Avondale, Newfoundland and Labrador Canada

Discover Avondale, Newfoundland Labrador: A Historical and Tourism Perspective

Avondale, Newfoundland Labrador, is a charming town nestled on the Avalon Peninsula in the province of Newfoundland and Labrador, Canada. Incorporated in 1974, Avondale is situated at the southwestern head of Conception Bay in Division 1. It is conveniently located 59 km southwest of St. John's and 72 km northeast of Placentia.

The History of Avondale, Newfoundland Labrador

Originally known as Salmon Cove until 1897, the community was renamed Avondale to avoid confusion with two other nearby communities bearing the same name in the Port de Grave and Brigus Districts. The name Avondale was suggested by the parish priest Rev John Roe, who found a resemblance to his native area in Ireland. The name was inspired by Thomas Moore's poem, "The Meeting of the Waters".

The earliest record of settlement in Avondale, Newfoundland Labrador, dates back to 1773, with a Fishing Room Grant for John Mahaney. A census conducted in 1812 reported a modest population of 12 inhabitants. The settlers were primarily Irish Roman Catholic, with a smaller number of Jersey French and English. Avondale incorporated the communities of Salmon Cove, Gasters, Northern Arm, and Southern Arm.

The town functioned as a lumbering, fishing, and farming settlement in the Harbour Main District. It hosted a railway station, a post office, a money order office, and a church. However, the population dwindled in the early 1900s as men began migrating to the eastern US to find work. Edward Kennedy, the area's first postmaster, arrived in 1889 after the construction of the railway.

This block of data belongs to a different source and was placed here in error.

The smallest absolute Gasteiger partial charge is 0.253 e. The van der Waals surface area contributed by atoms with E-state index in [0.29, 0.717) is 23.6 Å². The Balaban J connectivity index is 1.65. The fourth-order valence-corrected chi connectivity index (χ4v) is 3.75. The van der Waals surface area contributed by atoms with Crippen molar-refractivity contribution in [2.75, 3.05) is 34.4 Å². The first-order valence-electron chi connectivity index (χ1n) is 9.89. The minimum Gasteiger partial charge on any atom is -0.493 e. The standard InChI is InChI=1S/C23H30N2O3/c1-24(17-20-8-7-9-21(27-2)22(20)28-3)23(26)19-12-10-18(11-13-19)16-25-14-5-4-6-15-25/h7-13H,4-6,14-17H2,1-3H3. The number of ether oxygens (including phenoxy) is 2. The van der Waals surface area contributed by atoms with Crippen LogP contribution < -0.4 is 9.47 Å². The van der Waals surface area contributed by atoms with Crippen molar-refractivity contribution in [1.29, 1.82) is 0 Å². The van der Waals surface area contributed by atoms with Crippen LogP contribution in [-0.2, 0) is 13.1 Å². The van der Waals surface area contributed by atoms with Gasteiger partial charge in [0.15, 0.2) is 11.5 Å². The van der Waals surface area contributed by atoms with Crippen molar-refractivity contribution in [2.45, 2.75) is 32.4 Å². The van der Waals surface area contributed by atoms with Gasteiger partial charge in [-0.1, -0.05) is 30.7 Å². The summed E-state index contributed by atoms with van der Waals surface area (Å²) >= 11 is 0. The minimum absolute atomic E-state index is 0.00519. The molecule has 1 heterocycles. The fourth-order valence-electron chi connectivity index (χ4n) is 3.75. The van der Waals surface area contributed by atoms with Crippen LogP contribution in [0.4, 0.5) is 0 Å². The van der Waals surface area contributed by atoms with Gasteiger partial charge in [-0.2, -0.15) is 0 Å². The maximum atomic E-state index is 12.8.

Avondale Railway Station: A Historical Landmark in Avondale, Newfoundland Labrador

In 1863, the Anglo American Telegraph Company established a repeater station in Avondale. The Newfoundland Railway conducted a land survey in 1881 and began planning for a railway to Harbour Grace, with Salmon Cove identified as a convenient location for a station.

Upon completion of the main railway line in 1898, the Reid Newfoundland Company took over the existing railway, and Avondale was one of these stations. It served as a passenger and freight station. In 1923, the Newfoundland Government acquired the railway, coastal boats, and dry dock from the Reid Newfoundland Company for $2 million under the 1923 Railway Settlement Act. The Avondale Railway Station then became a part of the Newfoundland Railway once again.

In 1931, it was decided that the post offices and telegraph stations would be managed by Newfoundland Railway agents. The Avondale office was taken over on December 15. The Canadian National Railway took over from the Newfoundland Railway in 1949 when Newfoundland joined the Canadian Confederation. The Avondale Railway Station was managed by CN until 1984.

The last train to run in Newfoundland was on September 20, 1988, and less than a month later, CN started tearing up the tracks, finishing in 1990. The Avondale Heritage Foundation applied to keep a section of their track as the museum could greatly benefit from it. The community protested the removal of the tracks, and in the end, the Avondale Railway Station came to an agreement to officially keep a small part of the tracks. Today, the Avondale railway station remains preserved along with a small display of retired railway cars and a locomotive.

Demographics of Avondale, Newfoundland Labrador

According to the 2021 Census of Population conducted by Statistics Canada, Avondale had a population of 584 living in 286 of its 346 total private dwellings. This represented a change of -8.9% from its 2016 population of 641. With a land area of 29.69 km2, it had a population density of 19.7/km2 in 2021. Avondale has lost approximately one third of its population since 1976 when it numbered 937 residents.